Airports are more secure - but are they friendly?

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By: Wise Marketer Staff |

Posted on October 19, 2002

Increased security procedures at international airports have made passengers more sensitive to the people skills of airport personnel, and to the availability of food and retail services while waiting for flights, according to JD Power and Associates.

According to the JD Power 2002 Global Airport Satisfaction Study, even though passenger satisfaction with the on-time performance of flights has increased to 74% (compared to 66% in 2001), this gain is offset by increased waiting times and anxiety at security check areas. The number of passengers who are pleased with airport security has dropped from 39% prior to September 11th, 2001, to 32% in 2002.

"Changes in security procedures since September 2001 have had a significant effect on passenger priorities and behaviour," said Michael Taylor, senior director of travel services for JD Power.

As new security procedures have increased the interaction between airport staff and passengers, people skills (such as courtesy and professionalism) have become increasingly important to passenger satisfaction. And, because security procedures have increased wait times at departure gates, passengers are looking for something to do, whether it be shopping, eating or drinking.

Top airports
The study, which measured passenger satisfaction at 46 major airports worldwide, found that Singapore's Changi International Airport and Hong Kong's Chek Lap Kok International Airport were ranked highest among medium and large airports, respectively.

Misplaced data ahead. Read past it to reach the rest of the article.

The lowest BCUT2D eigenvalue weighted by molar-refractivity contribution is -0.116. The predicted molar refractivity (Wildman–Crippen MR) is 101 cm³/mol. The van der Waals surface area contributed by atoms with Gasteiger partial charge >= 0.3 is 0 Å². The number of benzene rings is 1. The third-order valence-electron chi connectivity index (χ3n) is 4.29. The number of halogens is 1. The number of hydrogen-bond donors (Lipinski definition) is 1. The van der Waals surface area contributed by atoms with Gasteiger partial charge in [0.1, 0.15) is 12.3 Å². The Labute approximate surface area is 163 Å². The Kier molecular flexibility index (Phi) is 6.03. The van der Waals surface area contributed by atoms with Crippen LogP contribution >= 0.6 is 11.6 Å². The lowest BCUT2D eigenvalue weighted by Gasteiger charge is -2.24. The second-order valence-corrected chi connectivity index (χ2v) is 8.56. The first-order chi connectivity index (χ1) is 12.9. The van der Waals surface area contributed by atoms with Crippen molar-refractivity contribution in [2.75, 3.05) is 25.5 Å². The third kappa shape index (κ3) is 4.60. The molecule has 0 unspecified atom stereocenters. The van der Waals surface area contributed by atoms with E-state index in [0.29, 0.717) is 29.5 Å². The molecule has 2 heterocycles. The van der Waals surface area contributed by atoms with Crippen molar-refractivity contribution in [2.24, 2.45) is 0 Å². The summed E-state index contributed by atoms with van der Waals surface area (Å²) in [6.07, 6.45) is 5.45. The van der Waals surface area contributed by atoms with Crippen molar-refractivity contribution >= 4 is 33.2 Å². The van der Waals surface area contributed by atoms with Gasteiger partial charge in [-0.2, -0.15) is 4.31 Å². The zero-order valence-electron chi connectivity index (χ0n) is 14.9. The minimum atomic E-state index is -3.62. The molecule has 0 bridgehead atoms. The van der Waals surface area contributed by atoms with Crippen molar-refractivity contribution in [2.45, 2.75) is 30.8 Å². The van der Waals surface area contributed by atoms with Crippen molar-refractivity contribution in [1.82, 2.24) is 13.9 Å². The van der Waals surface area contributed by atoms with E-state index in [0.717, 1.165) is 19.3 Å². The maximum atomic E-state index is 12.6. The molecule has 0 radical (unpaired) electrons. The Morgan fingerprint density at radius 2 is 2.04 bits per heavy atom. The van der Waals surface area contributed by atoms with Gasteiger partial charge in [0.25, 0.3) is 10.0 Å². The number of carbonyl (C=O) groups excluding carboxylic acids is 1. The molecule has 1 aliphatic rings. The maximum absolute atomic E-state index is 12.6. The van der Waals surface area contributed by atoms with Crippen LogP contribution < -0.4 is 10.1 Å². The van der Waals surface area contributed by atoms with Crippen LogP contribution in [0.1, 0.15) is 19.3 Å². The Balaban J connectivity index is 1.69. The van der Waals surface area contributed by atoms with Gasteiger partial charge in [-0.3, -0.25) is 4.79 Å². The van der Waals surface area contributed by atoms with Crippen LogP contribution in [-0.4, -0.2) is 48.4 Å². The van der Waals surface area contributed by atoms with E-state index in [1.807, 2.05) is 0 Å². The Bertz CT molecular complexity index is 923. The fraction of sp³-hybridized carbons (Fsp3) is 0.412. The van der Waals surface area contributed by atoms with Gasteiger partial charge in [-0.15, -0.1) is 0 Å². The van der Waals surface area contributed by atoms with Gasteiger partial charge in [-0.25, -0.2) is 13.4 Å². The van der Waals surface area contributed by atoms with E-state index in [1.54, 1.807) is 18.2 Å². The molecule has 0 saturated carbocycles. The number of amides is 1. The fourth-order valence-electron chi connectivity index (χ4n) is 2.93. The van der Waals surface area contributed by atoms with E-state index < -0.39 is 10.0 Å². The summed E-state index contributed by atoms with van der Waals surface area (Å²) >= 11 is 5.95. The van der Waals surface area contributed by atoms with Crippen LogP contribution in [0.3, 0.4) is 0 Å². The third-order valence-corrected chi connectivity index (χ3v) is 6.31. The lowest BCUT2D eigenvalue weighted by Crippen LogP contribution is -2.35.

"Hong Kong's sophisticated, multi-level airport design was complicated to construct but simplifies passenger flow," explained Taylor. "It includes a state-of-the-art train service, extensive shopping options beyond security checkpoints, and an attentive staff. Singapore emphasises customer service training among its staff and devotes great effort to keeping the facility updated and clean."

In North America, the Las Vegas, Phoenix, Minneapolis, Detroit Metro, Denver, Dallas Fort Worth, and San Francisco airports perform at or above industry average in the large airport category. And medium size airports performing at or above industry average are Tampa, Orlando, Pittsburgh, Portland, Charlotte Douglas, Washington Reagan, Vancouver, Salt Lake City, Fort Lauderdale Hollywood, Cincinnati Northern Kentucky, San Diego, Philadelphia, San Jose and Toronto Pearson.

Austin Bergstrom (in Austin, Texas, USA), the only small airport to appear in the study, and did well with an overall index score that is among the world's highest. And for Europe, Amsterdam Schiphol was the highest-ranked airport in the study.

The study was based on responses from 10,250 airport evaluations from consumers in more than a dozen countries, contacted either by e-mail or by invitation from travel-related web sites.

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